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Steps to Learning to Read

By: Angelique Caffrey - Updated: 3 Sep 2012 | comments*Discuss
 
Learning To Read Read Abcs Achievement

Guess what? Learning to read is important.

You’re probably thinking, “No kidding.” But are you actively do anything to propel the process along? Or are you simply waiting for your son or daughter to learn from an educator the basics of the English language?

The truth is that many parents and guardians who innately understand that literacy is a key factor to lifelong business, interpersonal and intellectual achievement do not always prepare their children in the home. It’s not out of a deliberate or malicious intent; in fact, it’s usually driven by the reality that busy families often do not have much free time to spare.

However, if you’re truly interested in helping your child make the most of his or her life, it’s critical to ensure that reading is seen in a positive, fun light in your household. Here, we’ll look at some steps to making literacy an everyday experience:

Point Out Letters Whenever Possible

Whether you’re reading the newspaper or simply pouring cereal from a box, point out letters to your child. Even infants enjoy being shown their ABCs, even if it seems as if they cannot possibly understand what’s going on. By introducing your son or daughter to the basic characters in his or her tongue, you’ll be setting the stage for reading to begin.

Make Word Recognition a Game

You don’t have to buy pre-made flashcards to have fun with word recognition. If your child is at the point where he or she can remember a few simple words such as cat, dog, or toy, you can assist him or her by taping a picture of the object on an index card. Then, on the back of the card, write the word.

Take Five

That’s five minutes – full minutes – of uninterrupted time to spend on reading with your child. Make sure there are no distractions around you. (Turn off the phone and the telly for starters!) Then, just sound out words together. Or work on the alphabet. These moments will actually serve a two-fold purpose: your child will learn to understand his or her language and the two of you will have a few moments to “bond”.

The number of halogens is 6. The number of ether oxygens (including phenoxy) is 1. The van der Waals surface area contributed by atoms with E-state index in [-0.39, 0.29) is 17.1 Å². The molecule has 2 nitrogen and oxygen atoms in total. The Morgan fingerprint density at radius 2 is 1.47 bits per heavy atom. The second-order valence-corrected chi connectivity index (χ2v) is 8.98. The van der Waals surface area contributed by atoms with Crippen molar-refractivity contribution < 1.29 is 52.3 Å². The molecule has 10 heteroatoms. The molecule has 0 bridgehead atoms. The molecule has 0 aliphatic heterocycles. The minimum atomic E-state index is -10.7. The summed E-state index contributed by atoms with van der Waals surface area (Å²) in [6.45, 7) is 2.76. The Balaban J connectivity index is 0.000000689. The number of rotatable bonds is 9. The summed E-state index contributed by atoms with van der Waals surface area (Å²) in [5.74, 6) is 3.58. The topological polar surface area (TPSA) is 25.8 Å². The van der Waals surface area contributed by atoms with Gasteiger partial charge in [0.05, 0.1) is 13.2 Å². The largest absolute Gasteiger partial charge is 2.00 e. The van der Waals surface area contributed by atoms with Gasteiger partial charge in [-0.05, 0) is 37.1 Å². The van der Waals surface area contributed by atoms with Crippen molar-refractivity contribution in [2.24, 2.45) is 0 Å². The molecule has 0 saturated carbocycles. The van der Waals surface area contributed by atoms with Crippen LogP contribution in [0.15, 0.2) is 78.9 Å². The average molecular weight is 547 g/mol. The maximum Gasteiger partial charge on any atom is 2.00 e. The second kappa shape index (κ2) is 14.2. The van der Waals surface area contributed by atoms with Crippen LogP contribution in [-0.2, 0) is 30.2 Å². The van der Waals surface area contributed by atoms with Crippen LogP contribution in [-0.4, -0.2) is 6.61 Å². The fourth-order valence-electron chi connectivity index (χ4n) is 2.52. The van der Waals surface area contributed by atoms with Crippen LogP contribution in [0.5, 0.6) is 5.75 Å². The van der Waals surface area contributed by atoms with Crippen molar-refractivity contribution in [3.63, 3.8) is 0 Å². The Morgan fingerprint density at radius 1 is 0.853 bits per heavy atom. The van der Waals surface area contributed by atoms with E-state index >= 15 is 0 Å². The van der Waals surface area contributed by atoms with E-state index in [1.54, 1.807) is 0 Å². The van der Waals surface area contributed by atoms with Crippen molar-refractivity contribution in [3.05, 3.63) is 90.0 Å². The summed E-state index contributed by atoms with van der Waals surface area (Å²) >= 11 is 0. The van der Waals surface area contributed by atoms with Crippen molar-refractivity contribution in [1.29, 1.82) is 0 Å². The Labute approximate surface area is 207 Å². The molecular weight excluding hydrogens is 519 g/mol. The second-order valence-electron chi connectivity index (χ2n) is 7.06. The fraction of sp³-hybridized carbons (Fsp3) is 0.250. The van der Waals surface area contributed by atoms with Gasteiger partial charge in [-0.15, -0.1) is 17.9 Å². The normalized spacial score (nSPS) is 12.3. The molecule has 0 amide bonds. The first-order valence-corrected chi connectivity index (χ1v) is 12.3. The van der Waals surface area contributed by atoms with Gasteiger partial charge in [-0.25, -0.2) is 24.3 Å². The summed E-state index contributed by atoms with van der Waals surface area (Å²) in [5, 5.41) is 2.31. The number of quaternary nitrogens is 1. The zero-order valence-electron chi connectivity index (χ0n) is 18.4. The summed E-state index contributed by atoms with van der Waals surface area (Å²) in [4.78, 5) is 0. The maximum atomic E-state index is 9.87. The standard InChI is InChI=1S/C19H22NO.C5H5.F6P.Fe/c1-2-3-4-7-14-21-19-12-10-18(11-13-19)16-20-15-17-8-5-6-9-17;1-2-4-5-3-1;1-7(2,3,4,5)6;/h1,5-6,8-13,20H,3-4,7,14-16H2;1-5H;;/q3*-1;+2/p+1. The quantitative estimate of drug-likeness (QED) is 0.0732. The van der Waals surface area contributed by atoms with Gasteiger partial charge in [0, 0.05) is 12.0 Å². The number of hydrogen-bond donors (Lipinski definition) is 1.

Draw Together

When was the last time you and your son or daughter drew together using crayons, pens, pencils, markers or paint? If it’s been a while, get out the art supplies and help him or her “write” something simple, like a few letters. Often, kids get the wrong impression about writing and hate to practice; however, if you make it fun and “artsy”, they’ll be more likely to enjoy the process.

Build Words

Using wooden or plastic blocks with letters on them (available in almost any toy or learning store) or pieces of paper with hand written letters, why not build words? For instance, if you line up the letters “R”, “A”, and “T”, your child will hear (after you say the word) that the combination of characters equates to the word “RAT”. By changing the first letter to “H” and explaining the word is now “HAT” (which rhymes with “RAT”), you can help him or her understand a variety of sounds and also learn to “sight read” shorter words.

The more creative you can be, the better! So be certain to try new ways of getting your child(ren) ready for a lifetime of literacy.

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